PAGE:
"If you are applying for an in-house graphic designer position, it is nice to have your résumé reflect your creativity while still looking professional," says Ceballos. "For everyone else, I believe a clean and straightforward look goes a long way — something that is pleasing to the eye and appealing to read from beginning to end." Career counselor and executive coach Steve Langerud agrees. "Digital scanning kicks out most design elements and your résumé will never get read," he says. "Simple, simple, simple. Yes, this means boring." As for the age-old "one or two page" debate, Ceballos says that one page is great, but if it looks cluttered, there is no problem with having a two-pager. To get it down to one page, he says, "simplify information on readable columns and cut flowery grammar in favor of clear and concise information telling me exactly who you are."
[Related: How to Make a Concise Résumé]
The Nitty Gritty
Let's get down to the details shall we? For starters, pick a font and stick with it. As a graphic designer myself, I feel confident in urging you — especially if you're sending your résumé digitally — to use a sans-serif font — Calibri at point size 10.5 or 11 is my personal preference. Sans-serif fonts are not only more modern, but easier to read. You'll be able make the text smaller and fit more on the page without it looking crowded. As for all caps and bolding, use them sparingly. "My goal is to hold a paper copy at arm's length, read fewer than 20 highlighted words and know enough about the candidate to want to speak with them or not," says Langerud.
Try a new supplementary format.
"Searching for a job is about so much more than the résumé these days," says Poulson. "We recently asked for candidates to create a Tumblr showing us why they'd be the person for the job. It allowed them to show personality, creativity and leveled the playing field so hiring managers would be more inclined to take a closer look at people who might not have all of the exact experience." Brilliant. Check out who they ended up hiring for a great example of using a new medium to supplement your paper résumé.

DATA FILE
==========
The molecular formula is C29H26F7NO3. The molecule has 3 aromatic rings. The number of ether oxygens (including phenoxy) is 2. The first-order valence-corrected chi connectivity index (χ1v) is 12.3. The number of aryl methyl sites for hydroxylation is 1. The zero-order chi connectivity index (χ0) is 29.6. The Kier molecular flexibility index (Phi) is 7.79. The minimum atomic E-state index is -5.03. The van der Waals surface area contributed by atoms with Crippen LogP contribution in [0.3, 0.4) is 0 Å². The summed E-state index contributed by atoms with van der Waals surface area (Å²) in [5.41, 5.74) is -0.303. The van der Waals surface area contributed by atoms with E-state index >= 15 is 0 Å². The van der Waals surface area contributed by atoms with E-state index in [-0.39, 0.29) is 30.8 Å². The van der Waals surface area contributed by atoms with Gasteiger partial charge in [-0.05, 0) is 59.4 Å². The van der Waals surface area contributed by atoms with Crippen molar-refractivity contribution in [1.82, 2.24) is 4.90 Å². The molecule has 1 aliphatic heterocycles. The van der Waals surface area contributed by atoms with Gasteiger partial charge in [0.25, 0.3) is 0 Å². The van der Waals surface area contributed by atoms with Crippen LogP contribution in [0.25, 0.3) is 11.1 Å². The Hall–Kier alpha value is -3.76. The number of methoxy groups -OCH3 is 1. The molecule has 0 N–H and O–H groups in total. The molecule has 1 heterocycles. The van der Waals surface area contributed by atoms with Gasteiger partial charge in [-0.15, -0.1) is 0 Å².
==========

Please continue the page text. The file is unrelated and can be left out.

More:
And guess how else you can do this without any coding skills whatsoever . . . make a Levo profile already! For inspiration, check out some of our favorites on Levo Front and Center.
[Related: Your Top 6 Résumé Questions Answered]
Make sure a computer can read it too.
If you are a graphic designer or hire someone to format your résumé for you, you're still going to need a boring back-up. Juston D. Smith, Lead Developer at Spectacle Marketing & Design, warns that a fun format can sometimes be disastrous when trying to land your dream job. "Applicants shouldn't forget that an algorithm ultimately decides whose résumé shows up at the top of the hiring manager's list," he says. "I almost learned this the hard way when I applied for an IT position with Amazon a few years ago. My résumé had all the bells and whistles — awesome layout, mini-portfolio, and so on." Luckily, an employee warned him that if he submitted his résumé as it was, the computer would not process the formatting and he would never hear back.
[Related: How Creative You Should Get With Your Résumé]
So sure, bring a modern, beautiful résumé to any in-person appointments and attach that PDF when emailing a person directly, but you need to have another plain version. If you're applying for positions via any electronic systems, you must send a PDF made from Word that is damn near plain text.
But no matter what your résumé looks like, always send a PDF.
— Kelsey Manning